Beginning in the summer of 1993, owners of the Seattle Mariners expressed the need for a new baseball stadium. The Mariners played in the Kingdome, which also hosted football, concerts, and other special events. The Kingdome was not well suited for baseball. The artificial turf made fielding difficult, home runs were easier to hit, and some balls struck the structure. But public funding to benefit a private company met opposition, particularly when the price tag was $250 million.
In 1995, the legislature rejected the use of state taxes for a new stadium and acted to put it to a vote in King County. Seattle Mayor Norm Rice (b. 1943) and Washington Governor Mike Lowry (b. 1939) and other leaders put together a package of taxes to fund the stadium. The ownership of the Seattle Seahawks demanded a similar deal.
The King County tax package failed at the polls on September 19, 1995. The Mariners owners set a deadline of October 30 for plans for a new stadium or the team would be put up for sale. Governor Lowry called the state legislature into special session to help solve the problem. After three days of contentious debate, the legislature authorized King County to levy taxes to pay for bonds to build the stadium. A public facilities district was established to build and operate the stadium. The county council approved taxes on restaurant and tavern meals and on car rentals.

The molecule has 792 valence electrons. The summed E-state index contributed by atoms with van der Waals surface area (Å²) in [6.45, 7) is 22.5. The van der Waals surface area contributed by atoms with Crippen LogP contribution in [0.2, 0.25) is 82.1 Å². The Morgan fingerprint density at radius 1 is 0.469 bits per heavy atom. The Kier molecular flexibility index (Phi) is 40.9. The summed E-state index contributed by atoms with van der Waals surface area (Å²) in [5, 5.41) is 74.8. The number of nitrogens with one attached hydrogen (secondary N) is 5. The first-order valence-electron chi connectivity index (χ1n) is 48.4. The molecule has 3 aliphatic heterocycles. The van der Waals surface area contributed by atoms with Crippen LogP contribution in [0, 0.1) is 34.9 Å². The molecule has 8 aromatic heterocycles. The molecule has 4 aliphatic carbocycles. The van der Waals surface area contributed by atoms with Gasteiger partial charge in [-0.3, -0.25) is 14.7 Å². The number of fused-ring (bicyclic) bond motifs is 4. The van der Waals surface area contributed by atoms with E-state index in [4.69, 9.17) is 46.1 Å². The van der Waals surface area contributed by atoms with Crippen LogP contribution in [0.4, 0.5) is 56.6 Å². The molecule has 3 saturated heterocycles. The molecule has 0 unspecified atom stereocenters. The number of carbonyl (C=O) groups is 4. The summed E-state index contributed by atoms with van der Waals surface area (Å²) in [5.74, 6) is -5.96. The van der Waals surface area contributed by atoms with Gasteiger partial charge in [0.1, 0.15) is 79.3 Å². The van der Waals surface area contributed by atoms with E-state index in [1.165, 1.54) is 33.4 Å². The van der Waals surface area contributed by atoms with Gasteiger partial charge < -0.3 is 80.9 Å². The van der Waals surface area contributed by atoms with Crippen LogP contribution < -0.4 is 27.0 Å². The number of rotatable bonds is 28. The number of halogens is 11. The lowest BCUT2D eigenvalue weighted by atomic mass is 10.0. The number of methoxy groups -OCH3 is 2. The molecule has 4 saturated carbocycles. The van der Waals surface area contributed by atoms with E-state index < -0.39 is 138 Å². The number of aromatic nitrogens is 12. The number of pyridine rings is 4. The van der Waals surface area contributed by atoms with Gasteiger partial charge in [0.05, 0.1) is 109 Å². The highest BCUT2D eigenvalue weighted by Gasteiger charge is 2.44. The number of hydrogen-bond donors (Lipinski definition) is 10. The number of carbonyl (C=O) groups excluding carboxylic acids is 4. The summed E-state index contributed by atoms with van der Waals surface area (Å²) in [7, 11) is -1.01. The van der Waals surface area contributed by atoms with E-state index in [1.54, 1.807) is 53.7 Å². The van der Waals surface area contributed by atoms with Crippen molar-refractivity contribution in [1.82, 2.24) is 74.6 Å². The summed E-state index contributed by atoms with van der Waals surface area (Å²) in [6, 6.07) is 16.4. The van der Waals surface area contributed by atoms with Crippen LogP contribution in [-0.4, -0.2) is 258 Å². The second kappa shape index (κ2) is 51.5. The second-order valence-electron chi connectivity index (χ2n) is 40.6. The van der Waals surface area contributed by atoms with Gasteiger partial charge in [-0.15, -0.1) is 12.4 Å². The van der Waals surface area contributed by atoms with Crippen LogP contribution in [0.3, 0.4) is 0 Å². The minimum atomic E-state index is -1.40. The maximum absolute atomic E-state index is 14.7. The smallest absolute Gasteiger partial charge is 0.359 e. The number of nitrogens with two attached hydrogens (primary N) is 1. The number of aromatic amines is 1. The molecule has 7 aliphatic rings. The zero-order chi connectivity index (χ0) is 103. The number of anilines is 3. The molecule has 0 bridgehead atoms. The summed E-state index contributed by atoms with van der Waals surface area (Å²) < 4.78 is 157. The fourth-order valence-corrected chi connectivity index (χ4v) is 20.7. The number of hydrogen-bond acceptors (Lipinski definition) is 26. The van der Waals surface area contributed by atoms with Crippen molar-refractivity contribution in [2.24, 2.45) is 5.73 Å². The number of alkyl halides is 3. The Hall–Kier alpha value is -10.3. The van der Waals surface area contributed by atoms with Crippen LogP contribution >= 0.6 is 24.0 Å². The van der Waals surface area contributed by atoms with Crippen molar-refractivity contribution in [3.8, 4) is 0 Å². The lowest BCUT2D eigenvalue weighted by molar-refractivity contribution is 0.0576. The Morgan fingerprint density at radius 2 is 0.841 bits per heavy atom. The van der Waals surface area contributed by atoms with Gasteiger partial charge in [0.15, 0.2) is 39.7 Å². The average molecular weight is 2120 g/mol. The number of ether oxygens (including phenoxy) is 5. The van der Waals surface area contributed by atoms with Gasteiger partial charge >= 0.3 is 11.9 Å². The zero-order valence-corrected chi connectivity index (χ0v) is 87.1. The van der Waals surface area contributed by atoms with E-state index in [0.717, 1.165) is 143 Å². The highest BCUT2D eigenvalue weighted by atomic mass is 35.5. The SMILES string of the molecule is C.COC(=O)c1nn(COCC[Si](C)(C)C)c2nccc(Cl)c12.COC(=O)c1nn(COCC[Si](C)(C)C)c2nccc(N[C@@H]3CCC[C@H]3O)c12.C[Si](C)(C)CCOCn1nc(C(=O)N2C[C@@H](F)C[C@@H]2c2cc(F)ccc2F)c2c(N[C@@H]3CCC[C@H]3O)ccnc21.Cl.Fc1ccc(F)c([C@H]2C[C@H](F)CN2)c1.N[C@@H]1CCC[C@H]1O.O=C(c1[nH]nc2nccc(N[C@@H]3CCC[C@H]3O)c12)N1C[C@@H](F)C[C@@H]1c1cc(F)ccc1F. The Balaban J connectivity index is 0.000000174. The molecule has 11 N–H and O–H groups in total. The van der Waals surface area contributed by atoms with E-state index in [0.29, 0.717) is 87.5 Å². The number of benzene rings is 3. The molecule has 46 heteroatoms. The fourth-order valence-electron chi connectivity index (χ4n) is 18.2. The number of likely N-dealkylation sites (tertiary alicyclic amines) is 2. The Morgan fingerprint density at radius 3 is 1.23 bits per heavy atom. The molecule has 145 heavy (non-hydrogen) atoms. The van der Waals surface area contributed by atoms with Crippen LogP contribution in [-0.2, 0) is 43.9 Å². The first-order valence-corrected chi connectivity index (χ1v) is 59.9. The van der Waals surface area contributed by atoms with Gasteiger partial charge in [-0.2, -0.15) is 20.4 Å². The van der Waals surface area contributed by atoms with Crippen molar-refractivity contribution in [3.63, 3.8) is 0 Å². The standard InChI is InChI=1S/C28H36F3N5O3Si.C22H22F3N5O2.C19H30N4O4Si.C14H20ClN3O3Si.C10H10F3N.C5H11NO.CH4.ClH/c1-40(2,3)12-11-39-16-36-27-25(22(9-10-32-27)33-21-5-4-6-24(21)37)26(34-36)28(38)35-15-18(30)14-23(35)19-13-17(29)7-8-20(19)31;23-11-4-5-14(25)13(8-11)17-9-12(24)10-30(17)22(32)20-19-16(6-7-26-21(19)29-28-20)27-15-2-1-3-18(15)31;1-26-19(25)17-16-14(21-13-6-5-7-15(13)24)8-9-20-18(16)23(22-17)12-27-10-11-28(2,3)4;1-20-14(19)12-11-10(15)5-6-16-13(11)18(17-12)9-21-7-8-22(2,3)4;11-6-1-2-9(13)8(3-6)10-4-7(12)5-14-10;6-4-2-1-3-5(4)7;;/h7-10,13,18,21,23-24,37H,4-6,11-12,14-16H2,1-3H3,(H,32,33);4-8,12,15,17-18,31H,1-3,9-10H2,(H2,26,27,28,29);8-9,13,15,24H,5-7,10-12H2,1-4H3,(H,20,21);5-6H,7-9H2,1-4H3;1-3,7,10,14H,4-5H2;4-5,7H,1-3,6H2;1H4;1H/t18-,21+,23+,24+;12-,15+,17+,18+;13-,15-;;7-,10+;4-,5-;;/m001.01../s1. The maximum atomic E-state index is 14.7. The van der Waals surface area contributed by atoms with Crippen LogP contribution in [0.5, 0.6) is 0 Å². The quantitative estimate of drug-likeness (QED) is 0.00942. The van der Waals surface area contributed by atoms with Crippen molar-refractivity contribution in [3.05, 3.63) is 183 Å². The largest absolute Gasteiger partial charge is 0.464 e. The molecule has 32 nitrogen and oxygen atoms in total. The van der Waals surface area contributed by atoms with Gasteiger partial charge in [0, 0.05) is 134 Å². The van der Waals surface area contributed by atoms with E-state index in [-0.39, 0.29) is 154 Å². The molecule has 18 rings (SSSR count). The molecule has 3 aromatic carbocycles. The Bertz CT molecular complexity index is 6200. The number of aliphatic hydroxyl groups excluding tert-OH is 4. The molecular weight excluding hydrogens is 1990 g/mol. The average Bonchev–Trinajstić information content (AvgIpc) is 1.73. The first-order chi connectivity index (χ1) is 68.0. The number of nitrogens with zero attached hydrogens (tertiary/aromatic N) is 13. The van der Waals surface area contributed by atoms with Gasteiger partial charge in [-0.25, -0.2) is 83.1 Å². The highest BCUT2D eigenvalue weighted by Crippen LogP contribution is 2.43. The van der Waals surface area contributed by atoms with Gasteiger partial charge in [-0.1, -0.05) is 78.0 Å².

Taxpayer suits opposing the legislative actions and the taxes failed in the courts. The team and the public facilities district battled over cost overruns. The name was sold to Safeco Insurance and the ballpark became Safeco Field.
The Seattle Mariners played their first game in the new facility on July 15, 1999 (they lost to the San Diego Padres, 3-2).